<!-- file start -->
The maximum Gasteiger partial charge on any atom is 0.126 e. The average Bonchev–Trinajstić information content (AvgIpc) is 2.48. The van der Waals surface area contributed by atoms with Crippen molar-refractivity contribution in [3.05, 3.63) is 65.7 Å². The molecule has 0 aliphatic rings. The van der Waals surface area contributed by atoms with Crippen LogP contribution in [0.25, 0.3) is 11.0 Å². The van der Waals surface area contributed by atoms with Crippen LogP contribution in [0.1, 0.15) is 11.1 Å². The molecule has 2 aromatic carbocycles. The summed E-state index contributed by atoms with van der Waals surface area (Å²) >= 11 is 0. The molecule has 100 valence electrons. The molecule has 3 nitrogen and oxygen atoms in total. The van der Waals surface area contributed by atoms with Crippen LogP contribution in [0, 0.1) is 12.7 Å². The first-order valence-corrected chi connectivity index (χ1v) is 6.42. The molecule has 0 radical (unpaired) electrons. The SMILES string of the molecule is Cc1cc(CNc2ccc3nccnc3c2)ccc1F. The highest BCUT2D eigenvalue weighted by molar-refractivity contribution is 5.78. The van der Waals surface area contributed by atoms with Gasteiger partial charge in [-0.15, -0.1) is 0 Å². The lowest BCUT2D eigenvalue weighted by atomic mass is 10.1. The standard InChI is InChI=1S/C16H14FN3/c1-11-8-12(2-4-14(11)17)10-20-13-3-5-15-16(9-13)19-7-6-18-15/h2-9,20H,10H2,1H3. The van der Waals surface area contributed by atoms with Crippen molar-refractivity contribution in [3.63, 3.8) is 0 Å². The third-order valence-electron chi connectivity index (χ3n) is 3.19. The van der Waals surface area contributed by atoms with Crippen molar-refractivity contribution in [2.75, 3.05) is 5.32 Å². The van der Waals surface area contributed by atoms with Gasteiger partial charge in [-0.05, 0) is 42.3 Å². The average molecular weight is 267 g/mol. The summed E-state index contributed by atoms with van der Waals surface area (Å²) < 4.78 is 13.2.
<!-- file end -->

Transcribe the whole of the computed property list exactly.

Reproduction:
The maximum Gasteiger partial charge on any atom is 0.126 e. The average Bonchev–Trinajstić information content (AvgIpc) is 2.48. The van der Waals surface area contributed by atoms with Crippen molar-refractivity contribution in [3.05, 3.63) is 65.7 Å². The molecule has 0 aliphatic rings. The van der Waals surface area contributed by atoms with Crippen LogP contribution in [0.25, 0.3) is 11.0 Å². The van der Waals surface area contributed by atoms with Crippen LogP contribution in [0.1, 0.15) is 11.1 Å². The molecule has 2 aromatic carbocycles. The summed E-state index contributed by atoms with van der Waals surface area (Å²) >= 11 is 0. The molecule has 100 valence electrons. The molecule has 3 nitrogen and oxygen atoms in total. The van der Waals surface area contributed by atoms with Crippen LogP contribution in [0, 0.1) is 12.7 Å². The first-order valence-corrected chi connectivity index (χ1v) is 6.42. The molecule has 0 radical (unpaired) electrons. The SMILES string of the molecule is Cc1cc(CNc2ccc3nccnc3c2)ccc1F. The highest BCUT2D eigenvalue weighted by molar-refractivity contribution is 5.78. The van der Waals surface area contributed by atoms with Gasteiger partial charge in [-0.15, -0.1) is 0 Å². The lowest BCUT2D eigenvalue weighted by atomic mass is 10.1. The standard InChI is InChI=1S/C16H14FN3/c1-11-8-12(2-4-14(11)17)10-20-13-3-5-15-16(9-13)19-7-6-18-15/h2-9,20H,10H2,1H3. The van der Waals surface area contributed by atoms with Crippen molar-refractivity contribution in [3.63, 3.8) is 0 Å². The third-order valence-electron chi connectivity index (χ3n) is 3.19. The van der Waals surface area contributed by atoms with Crippen molar-refractivity contribution in [2.75, 3.05) is 5.32 Å². The van der Waals surface area contributed by atoms with Gasteiger partial charge in [-0.05, 0) is 42.3 Å². The average molecular weight is 267 g/mol. The summed E-state index contributed by atoms with van der Waals surface area (Å²) < 4.78 is 13.2.